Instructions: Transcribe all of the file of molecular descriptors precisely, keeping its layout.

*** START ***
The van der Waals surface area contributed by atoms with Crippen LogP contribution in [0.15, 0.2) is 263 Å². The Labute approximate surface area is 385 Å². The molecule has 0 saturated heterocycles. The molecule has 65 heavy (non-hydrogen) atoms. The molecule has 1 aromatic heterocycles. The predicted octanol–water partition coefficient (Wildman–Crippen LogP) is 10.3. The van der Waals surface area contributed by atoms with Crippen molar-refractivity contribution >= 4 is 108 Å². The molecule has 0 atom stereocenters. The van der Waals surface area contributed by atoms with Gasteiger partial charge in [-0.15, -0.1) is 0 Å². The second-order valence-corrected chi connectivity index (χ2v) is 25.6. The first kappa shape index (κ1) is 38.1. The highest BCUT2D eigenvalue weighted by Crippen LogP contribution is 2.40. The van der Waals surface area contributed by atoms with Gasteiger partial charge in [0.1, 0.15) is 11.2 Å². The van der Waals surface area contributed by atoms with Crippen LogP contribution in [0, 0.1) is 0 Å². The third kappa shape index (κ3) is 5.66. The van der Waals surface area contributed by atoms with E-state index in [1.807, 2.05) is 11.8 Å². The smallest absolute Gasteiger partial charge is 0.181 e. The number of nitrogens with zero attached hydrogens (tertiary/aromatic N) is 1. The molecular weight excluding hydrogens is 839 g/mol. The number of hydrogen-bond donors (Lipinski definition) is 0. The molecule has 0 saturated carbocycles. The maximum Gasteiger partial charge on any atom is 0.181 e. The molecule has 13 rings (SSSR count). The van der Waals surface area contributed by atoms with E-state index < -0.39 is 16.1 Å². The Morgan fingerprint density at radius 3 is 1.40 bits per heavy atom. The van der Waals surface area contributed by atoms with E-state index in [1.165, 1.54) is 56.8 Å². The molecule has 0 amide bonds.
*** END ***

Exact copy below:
The van der Waals surface area contributed by atoms with Crippen LogP contribution in [0.15, 0.2) is 263 Å². The Labute approximate surface area is 385 Å². The molecule has 0 saturated heterocycles. The molecule has 65 heavy (non-hydrogen) atoms. The molecule has 1 aromatic heterocycles. The predicted octanol–water partition coefficient (Wildman–Crippen LogP) is 10.3. The van der Waals surface area contributed by atoms with Crippen molar-refractivity contribution >= 4 is 108 Å². The molecule has 0 atom stereocenters. The van der Waals surface area contributed by atoms with Gasteiger partial charge in [-0.15, -0.1) is 0 Å². The second-order valence-corrected chi connectivity index (χ2v) is 25.6. The first kappa shape index (κ1) is 38.1. The highest BCUT2D eigenvalue weighted by Crippen LogP contribution is 2.40. The van der Waals surface area contributed by atoms with Gasteiger partial charge in [0.1, 0.15) is 11.2 Å². The van der Waals surface area contributed by atoms with Crippen LogP contribution in [0, 0.1) is 0 Å². The third kappa shape index (κ3) is 5.66. The van der Waals surface area contributed by atoms with E-state index in [1.807, 2.05) is 11.8 Å². The smallest absolute Gasteiger partial charge is 0.181 e. The number of nitrogens with zero attached hydrogens (tertiary/aromatic N) is 1. The molecular weight excluding hydrogens is 839 g/mol. The number of hydrogen-bond donors (Lipinski definition) is 0. The molecule has 0 saturated carbocycles. The maximum Gasteiger partial charge on any atom is 0.181 e. The molecule has 13 rings (SSSR count). The van der Waals surface area contributed by atoms with E-state index < -0.39 is 16.1 Å². The Morgan fingerprint density at radius 3 is 1.40 bits per heavy atom. The van der Waals surface area contributed by atoms with E-state index in [1.165, 1.54) is 56.8 Å². The molecule has 0 amide bonds.